Last week, I wrote about the astounding amount of money that the cavalcade of middlemen in the adtech ecosystem vacuums out of ad budgets. This week, Brian Jacobs, London-based media expert, had an excellent piece on how he would deal with this issue if he was an advertiser. This is terrific advice for every advertiser. With Brian’s permission I am reprinting it here. Here’s what Brian would require of his agency:
- Identify every player in the supply chain between me as advertiser and the end publisher.
- Understand what each does, in layman’s language.
- Tabulate how much, how, and by whom each gets paid.
- Confirm that you (and your holding company) have no financial interest in any of these players.
- Understand whether you (or your holding company) has any overarching deal with any of these players, and if so, how does it affect my activity?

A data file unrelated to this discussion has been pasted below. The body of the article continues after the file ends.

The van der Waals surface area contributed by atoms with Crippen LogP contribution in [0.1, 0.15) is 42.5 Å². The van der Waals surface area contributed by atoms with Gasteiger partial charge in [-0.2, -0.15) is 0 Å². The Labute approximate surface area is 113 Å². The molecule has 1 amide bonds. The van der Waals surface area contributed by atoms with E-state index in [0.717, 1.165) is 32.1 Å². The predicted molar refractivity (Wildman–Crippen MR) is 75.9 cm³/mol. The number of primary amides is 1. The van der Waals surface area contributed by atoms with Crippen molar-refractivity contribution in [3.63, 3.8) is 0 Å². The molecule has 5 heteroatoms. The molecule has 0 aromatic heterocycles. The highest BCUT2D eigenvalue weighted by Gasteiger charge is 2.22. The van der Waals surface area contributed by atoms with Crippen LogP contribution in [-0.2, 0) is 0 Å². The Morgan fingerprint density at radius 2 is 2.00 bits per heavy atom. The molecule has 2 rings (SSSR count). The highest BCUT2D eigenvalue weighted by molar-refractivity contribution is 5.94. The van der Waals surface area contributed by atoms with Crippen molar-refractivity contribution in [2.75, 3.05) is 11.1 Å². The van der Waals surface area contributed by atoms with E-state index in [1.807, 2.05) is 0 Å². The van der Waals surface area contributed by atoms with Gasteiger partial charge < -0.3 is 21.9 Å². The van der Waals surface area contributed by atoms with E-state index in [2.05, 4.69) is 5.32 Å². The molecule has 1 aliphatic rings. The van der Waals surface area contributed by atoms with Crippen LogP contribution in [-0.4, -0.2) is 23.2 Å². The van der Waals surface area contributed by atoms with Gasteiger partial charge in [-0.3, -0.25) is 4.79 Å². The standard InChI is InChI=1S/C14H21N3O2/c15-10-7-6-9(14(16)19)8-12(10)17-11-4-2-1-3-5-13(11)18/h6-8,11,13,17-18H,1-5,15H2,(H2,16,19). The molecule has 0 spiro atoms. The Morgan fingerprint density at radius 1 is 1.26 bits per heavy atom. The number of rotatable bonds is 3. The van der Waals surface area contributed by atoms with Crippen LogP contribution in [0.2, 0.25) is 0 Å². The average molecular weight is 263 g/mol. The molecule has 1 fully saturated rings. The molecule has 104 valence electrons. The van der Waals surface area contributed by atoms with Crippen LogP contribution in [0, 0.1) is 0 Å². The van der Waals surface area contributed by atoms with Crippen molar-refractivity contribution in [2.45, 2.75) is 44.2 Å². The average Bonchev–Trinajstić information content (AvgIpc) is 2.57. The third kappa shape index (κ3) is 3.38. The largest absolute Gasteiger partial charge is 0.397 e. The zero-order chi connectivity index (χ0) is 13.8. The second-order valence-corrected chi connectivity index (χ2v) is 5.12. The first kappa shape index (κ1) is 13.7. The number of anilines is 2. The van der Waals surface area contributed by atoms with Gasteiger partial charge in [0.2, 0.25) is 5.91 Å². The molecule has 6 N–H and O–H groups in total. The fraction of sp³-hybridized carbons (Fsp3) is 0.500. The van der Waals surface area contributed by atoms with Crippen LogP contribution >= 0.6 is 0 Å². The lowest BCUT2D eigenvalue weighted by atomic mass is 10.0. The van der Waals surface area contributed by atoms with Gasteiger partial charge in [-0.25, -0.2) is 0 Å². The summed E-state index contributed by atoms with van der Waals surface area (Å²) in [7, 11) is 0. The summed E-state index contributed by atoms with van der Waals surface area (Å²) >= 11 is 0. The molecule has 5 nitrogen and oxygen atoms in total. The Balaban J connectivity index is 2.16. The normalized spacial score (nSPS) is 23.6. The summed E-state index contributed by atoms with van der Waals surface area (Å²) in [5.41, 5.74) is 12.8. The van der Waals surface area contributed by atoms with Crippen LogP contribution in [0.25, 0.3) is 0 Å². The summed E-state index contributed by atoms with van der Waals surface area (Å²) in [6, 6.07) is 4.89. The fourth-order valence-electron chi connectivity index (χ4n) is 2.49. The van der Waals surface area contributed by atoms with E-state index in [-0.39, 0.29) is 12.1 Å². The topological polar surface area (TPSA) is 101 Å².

- Quantify the benefit that each player brings me. Is it (for example) more audience reach, more frequency, the opportunity for customisation of the message, a reassurance as to the quality of sites, a reassurance as to how my message will be received, a history of site responsiveness?
- Decide which are indispensable / nice-to-have / un-necessary to the success of my campaign.
To give you some idea of how much bullshit is published daily on Facebook, in April alone FB had to remove 50 million pieces of phony “content” about COVID-19.
This is just one month’s worth of BS, on one subject. And it represents only the bullshit they were able to identify — from a company famous for its inability to identify bullshit.
Little Known Fact: This reminds me of the true shenanigans of a small SF ad agency that used to hire actors to sit at desks and pretend to be employees when prospective clients came in for a pitch.
Little Known Fact #2: Mark Zuckerberg went unserved at the restaurant for three hours til someone realized he wasn’t a mannequin.
Guest Author:Bob Hoffman is creator of the popular “The Ad Contrarian” blog and newsletter, named one of the world’s most influential marketing and advertising blogs by Business Insider
This article first appeared in www.fastcompany.com